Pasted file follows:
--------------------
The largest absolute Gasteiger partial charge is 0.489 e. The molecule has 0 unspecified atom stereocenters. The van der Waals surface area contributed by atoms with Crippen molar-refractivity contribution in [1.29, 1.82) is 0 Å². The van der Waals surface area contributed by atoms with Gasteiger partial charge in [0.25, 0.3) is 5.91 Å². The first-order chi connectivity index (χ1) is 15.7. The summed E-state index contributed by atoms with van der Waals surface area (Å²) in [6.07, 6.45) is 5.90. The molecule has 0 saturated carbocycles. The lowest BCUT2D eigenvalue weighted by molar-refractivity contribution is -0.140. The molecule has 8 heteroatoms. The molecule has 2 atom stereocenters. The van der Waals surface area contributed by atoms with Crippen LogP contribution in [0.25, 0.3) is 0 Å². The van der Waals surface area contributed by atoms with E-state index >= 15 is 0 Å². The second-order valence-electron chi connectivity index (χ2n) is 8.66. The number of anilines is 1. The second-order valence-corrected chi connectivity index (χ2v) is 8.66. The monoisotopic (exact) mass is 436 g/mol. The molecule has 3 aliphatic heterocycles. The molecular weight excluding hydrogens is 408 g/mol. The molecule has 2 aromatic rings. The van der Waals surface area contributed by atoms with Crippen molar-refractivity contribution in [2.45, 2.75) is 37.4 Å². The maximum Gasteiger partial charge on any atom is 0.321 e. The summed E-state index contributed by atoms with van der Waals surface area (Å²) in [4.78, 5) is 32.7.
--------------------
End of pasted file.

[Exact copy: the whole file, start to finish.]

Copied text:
The largest absolute Gasteiger partial charge is 0.489 e. The molecule has 0 unspecified atom stereocenters. The van der Waals surface area contributed by atoms with Crippen molar-refractivity contribution in [1.29, 1.82) is 0 Å². The van der Waals surface area contributed by atoms with Gasteiger partial charge in [0.25, 0.3) is 5.91 Å². The first-order chi connectivity index (χ1) is 15.7. The summed E-state index contributed by atoms with van der Waals surface area (Å²) in [6.07, 6.45) is 5.90. The molecule has 0 saturated carbocycles. The lowest BCUT2D eigenvalue weighted by molar-refractivity contribution is -0.140. The molecule has 8 heteroatoms. The molecule has 2 atom stereocenters. The van der Waals surface area contributed by atoms with Crippen LogP contribution in [0.25, 0.3) is 0 Å². The van der Waals surface area contributed by atoms with E-state index >= 15 is 0 Å². The second-order valence-electron chi connectivity index (χ2n) is 8.66. The number of anilines is 1. The second-order valence-corrected chi connectivity index (χ2v) is 8.66. The monoisotopic (exact) mass is 436 g/mol. The molecule has 3 aliphatic heterocycles. The molecular weight excluding hydrogens is 408 g/mol. The molecule has 2 aromatic rings. The van der Waals surface area contributed by atoms with Crippen molar-refractivity contribution in [2.45, 2.75) is 37.4 Å². The maximum Gasteiger partial charge on any atom is 0.321 e. The summed E-state index contributed by atoms with van der Waals surface area (Å²) in [4.78, 5) is 32.7.